Please also see it from my perspective and understand I am not discouraging your idea. It's not to insult our research if the most we do is say, "this image/video has problems." That standard sounds (to me) like it's a forensics database of "negative" information, not a database of constructing new "positive" information. We would take each bit of evidence from major events, organize them by event and by "family of events" and show what is believable or not believable? Okay. Maybe new info could be built from that. We are more "compilers" than "experimenters" (as much as we'd like to be the latter at times). It sounds like trying to empty the ocean with a bucket, to be frank. I think our forum is more successful at what it does because it's not as thorough or energy intensive as an academic study of all information, but rather a focused concentration on the most aggressively ubiquitous information.

Yet, in our present age of misinformation, the project you are imagining could be useful to help people reach a state of mind where they are even willing to use their heads. I see the good in that, definitely. Maybe that's what you're going for? It seems like I am just not understanding a brilliant idea you are having trouble articulating and I don't want to be discouraging if that's true. Definitely keep pitching it to the forum and see if someone else gets it. I am just not sure if I'm going to be as useful to that as I would be to attempt broadly teaching people to think critically so a universal database isn't necessary.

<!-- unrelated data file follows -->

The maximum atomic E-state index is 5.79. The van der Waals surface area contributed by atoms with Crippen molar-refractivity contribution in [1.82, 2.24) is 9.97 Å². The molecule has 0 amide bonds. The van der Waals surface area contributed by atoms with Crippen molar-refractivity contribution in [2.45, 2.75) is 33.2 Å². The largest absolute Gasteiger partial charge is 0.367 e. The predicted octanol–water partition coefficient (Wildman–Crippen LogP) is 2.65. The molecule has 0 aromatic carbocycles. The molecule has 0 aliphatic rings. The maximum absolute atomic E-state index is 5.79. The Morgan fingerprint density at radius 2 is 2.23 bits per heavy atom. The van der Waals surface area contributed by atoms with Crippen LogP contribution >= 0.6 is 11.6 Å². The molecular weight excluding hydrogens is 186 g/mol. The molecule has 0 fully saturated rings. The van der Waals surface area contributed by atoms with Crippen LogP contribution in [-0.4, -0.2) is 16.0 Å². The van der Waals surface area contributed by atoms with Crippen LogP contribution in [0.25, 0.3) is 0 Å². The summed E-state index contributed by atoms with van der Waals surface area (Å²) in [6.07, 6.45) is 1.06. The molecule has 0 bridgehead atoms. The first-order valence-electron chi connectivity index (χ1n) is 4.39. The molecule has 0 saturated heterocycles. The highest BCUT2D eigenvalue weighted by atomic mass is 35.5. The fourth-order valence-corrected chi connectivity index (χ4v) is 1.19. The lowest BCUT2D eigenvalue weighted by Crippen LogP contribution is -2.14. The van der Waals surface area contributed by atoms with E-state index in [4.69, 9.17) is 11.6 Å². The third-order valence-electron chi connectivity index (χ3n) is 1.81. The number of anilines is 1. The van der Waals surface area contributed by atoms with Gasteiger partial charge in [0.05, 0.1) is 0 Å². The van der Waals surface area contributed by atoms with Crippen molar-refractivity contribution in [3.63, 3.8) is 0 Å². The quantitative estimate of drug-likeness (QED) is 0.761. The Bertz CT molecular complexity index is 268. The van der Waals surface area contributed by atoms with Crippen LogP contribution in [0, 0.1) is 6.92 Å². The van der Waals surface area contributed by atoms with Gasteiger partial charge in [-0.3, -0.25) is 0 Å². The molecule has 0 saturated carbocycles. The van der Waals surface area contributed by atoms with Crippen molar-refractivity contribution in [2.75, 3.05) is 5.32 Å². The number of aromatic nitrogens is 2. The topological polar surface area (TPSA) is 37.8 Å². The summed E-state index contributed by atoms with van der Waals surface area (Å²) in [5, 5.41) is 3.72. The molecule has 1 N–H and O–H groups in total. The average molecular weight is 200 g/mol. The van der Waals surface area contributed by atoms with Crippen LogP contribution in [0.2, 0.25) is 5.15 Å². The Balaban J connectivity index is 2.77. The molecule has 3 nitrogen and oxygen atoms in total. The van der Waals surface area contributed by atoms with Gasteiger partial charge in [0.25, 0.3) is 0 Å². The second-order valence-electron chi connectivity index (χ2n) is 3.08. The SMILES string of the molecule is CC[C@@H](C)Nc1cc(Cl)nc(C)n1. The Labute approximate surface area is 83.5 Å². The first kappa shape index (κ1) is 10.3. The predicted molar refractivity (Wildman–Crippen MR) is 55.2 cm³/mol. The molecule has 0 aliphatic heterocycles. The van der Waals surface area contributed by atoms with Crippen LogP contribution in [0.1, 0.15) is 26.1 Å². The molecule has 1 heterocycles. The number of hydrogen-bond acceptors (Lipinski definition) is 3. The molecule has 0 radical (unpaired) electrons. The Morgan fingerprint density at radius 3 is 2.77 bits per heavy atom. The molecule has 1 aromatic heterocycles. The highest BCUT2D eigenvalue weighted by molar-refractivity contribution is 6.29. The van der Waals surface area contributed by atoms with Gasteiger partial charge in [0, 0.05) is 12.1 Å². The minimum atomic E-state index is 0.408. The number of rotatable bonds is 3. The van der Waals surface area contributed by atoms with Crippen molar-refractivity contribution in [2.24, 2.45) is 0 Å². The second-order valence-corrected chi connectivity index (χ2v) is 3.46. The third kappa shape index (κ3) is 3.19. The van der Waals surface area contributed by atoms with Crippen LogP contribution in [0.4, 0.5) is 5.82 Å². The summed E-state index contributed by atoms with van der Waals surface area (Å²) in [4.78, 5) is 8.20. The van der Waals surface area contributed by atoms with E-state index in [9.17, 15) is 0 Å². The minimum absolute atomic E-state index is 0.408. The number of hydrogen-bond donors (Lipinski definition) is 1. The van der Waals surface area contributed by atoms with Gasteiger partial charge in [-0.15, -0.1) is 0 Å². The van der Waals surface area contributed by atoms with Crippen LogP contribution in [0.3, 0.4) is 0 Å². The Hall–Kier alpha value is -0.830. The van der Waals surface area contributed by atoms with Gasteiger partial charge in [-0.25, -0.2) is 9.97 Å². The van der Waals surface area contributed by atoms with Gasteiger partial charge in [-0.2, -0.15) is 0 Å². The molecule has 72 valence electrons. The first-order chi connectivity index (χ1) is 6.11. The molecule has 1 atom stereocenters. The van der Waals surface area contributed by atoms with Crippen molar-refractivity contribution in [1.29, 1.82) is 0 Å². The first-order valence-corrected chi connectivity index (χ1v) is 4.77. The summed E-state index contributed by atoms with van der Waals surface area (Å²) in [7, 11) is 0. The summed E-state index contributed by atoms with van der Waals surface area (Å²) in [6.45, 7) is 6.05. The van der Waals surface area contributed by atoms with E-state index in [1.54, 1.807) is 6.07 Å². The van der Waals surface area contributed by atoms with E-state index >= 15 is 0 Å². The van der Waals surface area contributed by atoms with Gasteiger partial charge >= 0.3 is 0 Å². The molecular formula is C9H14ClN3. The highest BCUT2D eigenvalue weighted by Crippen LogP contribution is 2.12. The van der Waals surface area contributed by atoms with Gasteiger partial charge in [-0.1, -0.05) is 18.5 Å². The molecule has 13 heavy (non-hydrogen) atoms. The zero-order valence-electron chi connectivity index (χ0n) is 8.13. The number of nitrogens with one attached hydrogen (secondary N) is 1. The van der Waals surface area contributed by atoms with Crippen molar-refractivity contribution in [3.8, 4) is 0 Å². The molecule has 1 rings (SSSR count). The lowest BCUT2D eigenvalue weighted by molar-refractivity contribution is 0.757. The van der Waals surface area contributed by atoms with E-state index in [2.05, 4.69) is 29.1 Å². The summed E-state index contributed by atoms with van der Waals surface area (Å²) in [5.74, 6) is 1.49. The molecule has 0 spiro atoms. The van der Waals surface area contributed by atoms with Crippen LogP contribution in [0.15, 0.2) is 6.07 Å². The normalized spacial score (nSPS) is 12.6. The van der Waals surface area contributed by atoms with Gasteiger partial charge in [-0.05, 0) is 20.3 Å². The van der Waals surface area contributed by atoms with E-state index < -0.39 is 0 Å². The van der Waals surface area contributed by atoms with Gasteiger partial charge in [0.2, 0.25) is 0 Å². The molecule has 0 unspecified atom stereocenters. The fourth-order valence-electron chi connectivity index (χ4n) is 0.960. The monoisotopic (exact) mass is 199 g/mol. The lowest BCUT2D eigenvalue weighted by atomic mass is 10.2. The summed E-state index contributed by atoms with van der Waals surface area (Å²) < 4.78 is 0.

Everyone sort of keeps their own personal database in their head, no? And that seems like a potential source of improvement over "top down" information.

Sorry. Words words words. No action. But it takes spitballing to get something going sometimes. For now, I just wish us all success in spreading the word (and organizing) in our own ways. I agree that together much can be achieved. Vision is the most important at the start of organization. And we don't have that yet. Unless you do ... ?